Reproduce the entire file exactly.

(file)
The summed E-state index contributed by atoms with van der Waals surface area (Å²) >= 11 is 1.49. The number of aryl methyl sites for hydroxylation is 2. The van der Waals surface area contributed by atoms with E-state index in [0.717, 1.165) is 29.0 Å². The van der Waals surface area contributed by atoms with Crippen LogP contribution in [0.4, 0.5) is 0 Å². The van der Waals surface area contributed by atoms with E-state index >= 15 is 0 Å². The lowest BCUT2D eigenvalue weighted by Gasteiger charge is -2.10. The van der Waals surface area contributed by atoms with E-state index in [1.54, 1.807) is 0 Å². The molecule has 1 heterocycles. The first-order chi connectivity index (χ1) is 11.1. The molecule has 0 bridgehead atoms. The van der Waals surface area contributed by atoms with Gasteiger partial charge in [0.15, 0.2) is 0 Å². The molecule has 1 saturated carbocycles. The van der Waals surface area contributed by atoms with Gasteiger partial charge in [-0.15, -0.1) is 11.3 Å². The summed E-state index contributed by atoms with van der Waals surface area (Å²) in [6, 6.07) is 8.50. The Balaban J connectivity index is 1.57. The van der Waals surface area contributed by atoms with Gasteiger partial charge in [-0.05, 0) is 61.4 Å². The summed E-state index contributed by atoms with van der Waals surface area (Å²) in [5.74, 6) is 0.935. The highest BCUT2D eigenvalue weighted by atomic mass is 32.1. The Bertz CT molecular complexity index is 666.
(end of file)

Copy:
The summed E-state index contributed by atoms with van der Waals surface area (Å²) >= 11 is 1.49. The number of aryl methyl sites for hydroxylation is 2. The van der Waals surface area contributed by atoms with E-state index in [0.717, 1.165) is 29.0 Å². The van der Waals surface area contributed by atoms with Crippen LogP contribution in [0.4, 0.5) is 0 Å². The van der Waals surface area contributed by atoms with E-state index >= 15 is 0 Å². The lowest BCUT2D eigenvalue weighted by Gasteiger charge is -2.10. The van der Waals surface area contributed by atoms with E-state index in [1.54, 1.807) is 0 Å². The molecule has 1 heterocycles. The first-order chi connectivity index (χ1) is 11.1. The molecule has 0 bridgehead atoms. The van der Waals surface area contributed by atoms with Gasteiger partial charge in [0.15, 0.2) is 0 Å². The molecule has 1 saturated carbocycles. The van der Waals surface area contributed by atoms with Gasteiger partial charge in [-0.15, -0.1) is 11.3 Å². The summed E-state index contributed by atoms with van der Waals surface area (Å²) in [6, 6.07) is 8.50. The Balaban J connectivity index is 1.57. The van der Waals surface area contributed by atoms with Gasteiger partial charge in [-0.05, 0) is 61.4 Å². The summed E-state index contributed by atoms with van der Waals surface area (Å²) in [5.74, 6) is 0.935. The highest BCUT2D eigenvalue weighted by atomic mass is 32.1. The Bertz CT molecular complexity index is 666.